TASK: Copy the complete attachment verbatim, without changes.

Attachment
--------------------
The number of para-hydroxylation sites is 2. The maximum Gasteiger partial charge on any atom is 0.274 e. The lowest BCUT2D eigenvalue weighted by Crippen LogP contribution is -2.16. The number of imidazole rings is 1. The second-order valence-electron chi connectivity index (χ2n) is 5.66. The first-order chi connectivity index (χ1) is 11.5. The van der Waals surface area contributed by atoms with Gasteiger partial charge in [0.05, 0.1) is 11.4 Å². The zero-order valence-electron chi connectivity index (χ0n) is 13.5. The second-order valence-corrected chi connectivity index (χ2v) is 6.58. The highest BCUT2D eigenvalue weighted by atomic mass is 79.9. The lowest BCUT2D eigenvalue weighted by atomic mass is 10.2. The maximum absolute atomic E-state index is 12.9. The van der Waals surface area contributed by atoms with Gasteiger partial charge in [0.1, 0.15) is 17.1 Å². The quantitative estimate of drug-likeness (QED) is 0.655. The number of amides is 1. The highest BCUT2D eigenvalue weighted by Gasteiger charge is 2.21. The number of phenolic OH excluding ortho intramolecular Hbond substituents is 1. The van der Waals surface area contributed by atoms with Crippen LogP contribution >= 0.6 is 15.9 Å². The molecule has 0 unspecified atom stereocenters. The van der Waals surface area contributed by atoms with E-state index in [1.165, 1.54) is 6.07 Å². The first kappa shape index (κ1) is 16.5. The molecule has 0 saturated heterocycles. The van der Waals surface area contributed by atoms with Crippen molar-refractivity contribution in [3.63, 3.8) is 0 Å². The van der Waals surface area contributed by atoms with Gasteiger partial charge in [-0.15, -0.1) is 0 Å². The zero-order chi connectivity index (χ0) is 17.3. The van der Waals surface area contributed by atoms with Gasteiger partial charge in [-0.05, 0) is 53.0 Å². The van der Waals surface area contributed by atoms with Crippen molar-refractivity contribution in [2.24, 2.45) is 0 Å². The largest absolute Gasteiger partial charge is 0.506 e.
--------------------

The number of para-hydroxylation sites is 2. The maximum Gasteiger partial charge on any atom is 0.274 e. The lowest BCUT2D eigenvalue weighted by Crippen LogP contribution is -2.16. The number of imidazole rings is 1. The second-order valence-electron chi connectivity index (χ2n) is 5.66. The first-order chi connectivity index (χ1) is 11.5. The van der Waals surface area contributed by atoms with Gasteiger partial charge in [0.05, 0.1) is 11.4 Å². The zero-order valence-electron chi connectivity index (χ0n) is 13.5. The second-order valence-corrected chi connectivity index (χ2v) is 6.58. The highest BCUT2D eigenvalue weighted by atomic mass is 79.9. The lowest BCUT2D eigenvalue weighted by atomic mass is 10.2. The maximum absolute atomic E-state index is 12.9. The van der Waals surface area contributed by atoms with Gasteiger partial charge in [0.1, 0.15) is 17.1 Å². The quantitative estimate of drug-likeness (QED) is 0.655. The number of amides is 1. The highest BCUT2D eigenvalue weighted by Gasteiger charge is 2.21. The number of phenolic OH excluding ortho intramolecular Hbond substituents is 1. The van der Waals surface area contributed by atoms with Crippen LogP contribution >= 0.6 is 15.9 Å². The molecule has 0 unspecified atom stereocenters. The van der Waals surface area contributed by atoms with E-state index in [1.165, 1.54) is 6.07 Å². The first kappa shape index (κ1) is 16.5. The molecule has 0 saturated heterocycles. The van der Waals surface area contributed by atoms with Crippen molar-refractivity contribution in [3.63, 3.8) is 0 Å². The van der Waals surface area contributed by atoms with Gasteiger partial charge in [-0.15, -0.1) is 0 Å². The zero-order chi connectivity index (χ0) is 17.3. The van der Waals surface area contributed by atoms with Gasteiger partial charge in [-0.05, 0) is 53.0 Å². The van der Waals surface area contributed by atoms with Crippen molar-refractivity contribution in [2.24, 2.45) is 0 Å². The largest absolute Gasteiger partial charge is 0.506 e.